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I would like to write some python code to download data from a pressure sensor we have, a Vaisala PTU300. This sensor connects to our router and can be contacted via a telnet session where simple commands spit out data on request, or it can spit out a continuous stream of data. Page 94 of the manual lists the commands you can send to the instrument. I'm quite new to python but do have some programming experience in Fortran so understand some structuring of programming languages.

I was hoping someone could help me with some ideas of what modules i should implement to do this. I've done a little research on the topic and found these past questions which have some relevance (How can I use python's telnetlib to fetch data from a device for a fixed period of time?, How to save the output of a telnet command by using python for an infinite time [closed]).

I have started to play with trying to use telnetlib to connect to the instrument with the following commands

import sys

import telnetlib

host = 'xxx.xxx.xxx.xxx'





This results in one line of data being read


2000-01-06 23:43:04 P= 980.0 T= -4.3 'C \r\n>r

however subsequent tn.read_very_eager() does not return anything.

I have tried different [variations][4] on this read command, e.g.


but any subsequent reads would not return anything. I believe some "blocking" might be occurring? not that i really know what that is.

I have also tried requesting just one reading using



but this would only return one reading and subsequent reads would return nothing.

[One][5] of the past stackoverflow questions suggested using the [asynchat][6] or [socket][7] modules to perform this kind of action. I have not tried using them yet. Do people think this is a better line of attack? The instrument requires no username or password to connect to it.

So my question would be, how can i best connect to this instrument (which package, telnetlib, asynchat, socket)?

How can I avoid the telnet connection being blocked? (i.e. only being able to retrieve one line of data)?

Any advice would be greatly appreciated, i appologise if this question has already been answered.



ps, sorry it wouldn't allow me to attach all my links

share|improve this question

Thanks Jim,

Thanks for the tips, i actually ended up going with the socket module to connect, just because it seemed to offer more functions (not that i need them).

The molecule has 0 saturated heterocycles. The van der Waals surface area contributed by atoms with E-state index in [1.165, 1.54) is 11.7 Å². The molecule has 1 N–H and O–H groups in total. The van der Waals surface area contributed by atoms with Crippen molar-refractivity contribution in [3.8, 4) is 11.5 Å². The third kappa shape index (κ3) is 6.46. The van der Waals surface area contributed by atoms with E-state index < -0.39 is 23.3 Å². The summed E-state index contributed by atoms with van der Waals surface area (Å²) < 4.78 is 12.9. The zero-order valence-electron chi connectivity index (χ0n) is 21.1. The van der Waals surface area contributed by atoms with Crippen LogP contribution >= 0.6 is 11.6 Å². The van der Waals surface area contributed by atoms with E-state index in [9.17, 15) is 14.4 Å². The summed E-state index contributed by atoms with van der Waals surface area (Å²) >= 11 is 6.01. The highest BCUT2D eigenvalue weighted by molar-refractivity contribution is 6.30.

I figured out that my problem was that i wasn't sending a carriage return with my "send" command (as you had pointed out. What had been occurring is that the system would output one line of measurements when you connect to it. This would be the line i received. However when i sent a "send' command to it i never put the \r on the end and the command was not executed on the instrument.

For others who might google this in relation to their Vaisala PTU300 here's the code that works for me (I cut out a lot of the loops and just kept this basic). Note that i've put the insturment in STOP mode and turned ECHO off. I also found that the first few lines of data retrieved were hieroglyphs and i threw them into a variable called garbage.

import socket import sys

Load configuration parameters - to be imported from file in future

ip = 'xxx.xxx.xxx.xxx'

port = 23

s=socket.socket(socket.AF_INET, socket.SOCK_STREAM)

s.connect((ip , port))

garbage = s.recv(1024)



garbage = s.recv(1024)


data = s.recv(128)

print data

share|improve this answer

I've been using telnetlib for a little over a week now, and here's what I can share.

To avoid the call to .read_until blocking, include the number of seconds to wait as a second argument. Like tn.read_until('C',10) will wait for 10 seconds for 'C' to show up in the buffer. If it finds it in 0.5 seconds, it will only block for 0.5 seconds. If it doesn't find 'C' in that time, it will return whatever is in the buffer so far, or '' if there's nothing.

In my case, the devices I'm connecting to use the DOS-style newline, which is '\r\n', so when I need to send a line with a newline, I have to use: tn.write('request\r').

Hope that helps some.

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